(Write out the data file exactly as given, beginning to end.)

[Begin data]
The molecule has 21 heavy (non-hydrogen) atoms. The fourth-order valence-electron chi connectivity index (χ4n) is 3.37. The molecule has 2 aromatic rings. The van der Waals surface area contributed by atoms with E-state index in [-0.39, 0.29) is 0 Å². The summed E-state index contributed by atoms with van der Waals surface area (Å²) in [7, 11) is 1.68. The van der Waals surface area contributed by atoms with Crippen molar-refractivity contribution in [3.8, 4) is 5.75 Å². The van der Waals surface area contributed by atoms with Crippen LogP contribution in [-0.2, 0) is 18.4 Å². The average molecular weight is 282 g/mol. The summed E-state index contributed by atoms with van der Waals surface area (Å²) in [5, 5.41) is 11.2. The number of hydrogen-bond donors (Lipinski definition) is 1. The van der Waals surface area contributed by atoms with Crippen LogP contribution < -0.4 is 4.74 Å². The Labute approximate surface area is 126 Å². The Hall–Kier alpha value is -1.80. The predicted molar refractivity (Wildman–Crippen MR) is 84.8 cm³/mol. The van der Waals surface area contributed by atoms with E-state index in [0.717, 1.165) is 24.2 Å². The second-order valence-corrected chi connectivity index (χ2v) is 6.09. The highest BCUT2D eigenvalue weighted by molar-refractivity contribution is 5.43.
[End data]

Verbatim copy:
The molecule has 21 heavy (non-hydrogen) atoms. The fourth-order valence-electron chi connectivity index (χ4n) is 3.37. The molecule has 2 aromatic rings. The van der Waals surface area contributed by atoms with E-state index in [-0.39, 0.29) is 0 Å². The summed E-state index contributed by atoms with van der Waals surface area (Å²) in [7, 11) is 1.68. The van der Waals surface area contributed by atoms with Crippen molar-refractivity contribution in [3.8, 4) is 5.75 Å². The van der Waals surface area contributed by atoms with Crippen LogP contribution in [-0.2, 0) is 18.4 Å². The average molecular weight is 282 g/mol. The summed E-state index contributed by atoms with van der Waals surface area (Å²) in [5, 5.41) is 11.2. The number of hydrogen-bond donors (Lipinski definition) is 1. The van der Waals surface area contributed by atoms with Crippen LogP contribution < -0.4 is 4.74 Å². The Labute approximate surface area is 126 Å². The Hall–Kier alpha value is -1.80. The predicted molar refractivity (Wildman–Crippen MR) is 84.8 cm³/mol. The van der Waals surface area contributed by atoms with E-state index in [0.717, 1.165) is 24.2 Å². The second-order valence-corrected chi connectivity index (χ2v) is 6.09. The highest BCUT2D eigenvalue weighted by molar-refractivity contribution is 5.43.